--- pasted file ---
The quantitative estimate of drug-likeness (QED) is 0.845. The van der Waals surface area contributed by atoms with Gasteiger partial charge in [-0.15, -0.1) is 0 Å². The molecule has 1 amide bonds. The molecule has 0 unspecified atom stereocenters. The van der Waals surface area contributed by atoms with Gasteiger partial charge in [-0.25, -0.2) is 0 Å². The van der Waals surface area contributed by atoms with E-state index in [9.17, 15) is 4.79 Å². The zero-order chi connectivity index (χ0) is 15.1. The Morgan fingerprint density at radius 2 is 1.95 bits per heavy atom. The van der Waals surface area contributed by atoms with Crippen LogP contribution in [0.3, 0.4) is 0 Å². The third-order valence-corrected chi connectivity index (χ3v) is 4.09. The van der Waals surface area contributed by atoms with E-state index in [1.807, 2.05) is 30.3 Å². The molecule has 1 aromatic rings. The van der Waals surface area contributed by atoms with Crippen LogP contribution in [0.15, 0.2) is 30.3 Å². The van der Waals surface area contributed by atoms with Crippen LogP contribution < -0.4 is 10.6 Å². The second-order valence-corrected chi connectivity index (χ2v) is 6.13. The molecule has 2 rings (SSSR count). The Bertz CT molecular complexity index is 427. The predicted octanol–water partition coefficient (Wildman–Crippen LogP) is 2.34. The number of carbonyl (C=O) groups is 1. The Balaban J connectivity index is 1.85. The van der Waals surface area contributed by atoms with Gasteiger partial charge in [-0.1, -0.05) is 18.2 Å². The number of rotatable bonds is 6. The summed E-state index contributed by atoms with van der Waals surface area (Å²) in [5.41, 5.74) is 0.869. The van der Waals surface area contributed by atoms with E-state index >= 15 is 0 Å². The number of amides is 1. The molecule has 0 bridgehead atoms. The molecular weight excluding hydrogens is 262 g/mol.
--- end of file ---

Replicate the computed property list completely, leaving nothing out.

The quantitative estimate of drug-likeness (QED) is 0.845. The van der Waals surface area contributed by atoms with Gasteiger partial charge in [-0.15, -0.1) is 0 Å². The molecule has 1 amide bonds. The molecule has 0 unspecified atom stereocenters. The van der Waals surface area contributed by atoms with Gasteiger partial charge in [-0.25, -0.2) is 0 Å². The van der Waals surface area contributed by atoms with E-state index in [9.17, 15) is 4.79 Å². The zero-order chi connectivity index (χ0) is 15.1. The Morgan fingerprint density at radius 2 is 1.95 bits per heavy atom. The van der Waals surface area contributed by atoms with Crippen LogP contribution in [0.3, 0.4) is 0 Å². The third-order valence-corrected chi connectivity index (χ3v) is 4.09. The van der Waals surface area contributed by atoms with E-state index in [1.807, 2.05) is 30.3 Å². The molecule has 1 aromatic rings. The van der Waals surface area contributed by atoms with Crippen LogP contribution in [0.15, 0.2) is 30.3 Å². The van der Waals surface area contributed by atoms with Crippen LogP contribution < -0.4 is 10.6 Å². The second-order valence-corrected chi connectivity index (χ2v) is 6.13. The molecule has 2 rings (SSSR count). The Bertz CT molecular complexity index is 427. The predicted octanol–water partition coefficient (Wildman–Crippen LogP) is 2.34. The number of carbonyl (C=O) groups is 1. The Balaban J connectivity index is 1.85. The van der Waals surface area contributed by atoms with Gasteiger partial charge in [-0.1, -0.05) is 18.2 Å². The number of rotatable bonds is 6. The summed E-state index contributed by atoms with van der Waals surface area (Å²) in [5.41, 5.74) is 0.869. The van der Waals surface area contributed by atoms with E-state index >= 15 is 0 Å². The number of amides is 1. The molecule has 0 bridgehead atoms. The molecular weight excluding hydrogens is 262 g/mol.